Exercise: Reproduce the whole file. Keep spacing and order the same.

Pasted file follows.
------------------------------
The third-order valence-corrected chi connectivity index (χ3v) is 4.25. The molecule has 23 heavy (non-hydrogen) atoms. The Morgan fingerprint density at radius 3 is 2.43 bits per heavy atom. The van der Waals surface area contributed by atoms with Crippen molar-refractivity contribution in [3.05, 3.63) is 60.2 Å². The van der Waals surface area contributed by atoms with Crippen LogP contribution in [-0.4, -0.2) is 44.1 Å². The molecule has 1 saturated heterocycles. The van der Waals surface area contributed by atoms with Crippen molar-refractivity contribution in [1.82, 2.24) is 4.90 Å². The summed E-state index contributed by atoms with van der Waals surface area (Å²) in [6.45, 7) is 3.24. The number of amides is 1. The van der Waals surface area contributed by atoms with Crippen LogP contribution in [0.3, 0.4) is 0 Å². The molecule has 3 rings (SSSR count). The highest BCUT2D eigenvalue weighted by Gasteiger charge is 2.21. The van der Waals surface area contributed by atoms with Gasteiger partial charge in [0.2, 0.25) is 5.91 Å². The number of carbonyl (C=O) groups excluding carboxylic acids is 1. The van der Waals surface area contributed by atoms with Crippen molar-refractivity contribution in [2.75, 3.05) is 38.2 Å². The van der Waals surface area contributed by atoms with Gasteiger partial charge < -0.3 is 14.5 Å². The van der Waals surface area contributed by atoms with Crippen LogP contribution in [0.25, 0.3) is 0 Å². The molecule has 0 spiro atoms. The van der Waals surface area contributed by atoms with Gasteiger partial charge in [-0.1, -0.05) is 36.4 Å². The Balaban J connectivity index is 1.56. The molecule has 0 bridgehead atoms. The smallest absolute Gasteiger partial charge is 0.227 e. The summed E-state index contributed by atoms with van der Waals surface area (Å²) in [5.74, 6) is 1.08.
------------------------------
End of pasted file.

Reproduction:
The third-order valence-corrected chi connectivity index (χ3v) is 4.25. The molecule has 23 heavy (non-hydrogen) atoms. The Morgan fingerprint density at radius 3 is 2.43 bits per heavy atom. The van der Waals surface area contributed by atoms with Crippen molar-refractivity contribution in [3.05, 3.63) is 60.2 Å². The van der Waals surface area contributed by atoms with Crippen LogP contribution in [-0.4, -0.2) is 44.1 Å². The molecule has 1 saturated heterocycles. The van der Waals surface area contributed by atoms with Crippen molar-refractivity contribution in [1.82, 2.24) is 4.90 Å². The summed E-state index contributed by atoms with van der Waals surface area (Å²) in [6.45, 7) is 3.24. The number of amides is 1. The van der Waals surface area contributed by atoms with Crippen LogP contribution in [0.3, 0.4) is 0 Å². The molecule has 3 rings (SSSR count). The highest BCUT2D eigenvalue weighted by Gasteiger charge is 2.21. The van der Waals surface area contributed by atoms with Gasteiger partial charge in [0.2, 0.25) is 5.91 Å². The number of carbonyl (C=O) groups excluding carboxylic acids is 1. The van der Waals surface area contributed by atoms with Crippen molar-refractivity contribution in [2.75, 3.05) is 38.2 Å². The van der Waals surface area contributed by atoms with Gasteiger partial charge < -0.3 is 14.5 Å². The van der Waals surface area contributed by atoms with Crippen LogP contribution in [0.25, 0.3) is 0 Å². The molecule has 0 spiro atoms. The van der Waals surface area contributed by atoms with Gasteiger partial charge in [-0.1, -0.05) is 36.4 Å². The Balaban J connectivity index is 1.56. The molecule has 0 bridgehead atoms. The smallest absolute Gasteiger partial charge is 0.227 e. The summed E-state index contributed by atoms with van der Waals surface area (Å²) in [5.74, 6) is 1.08.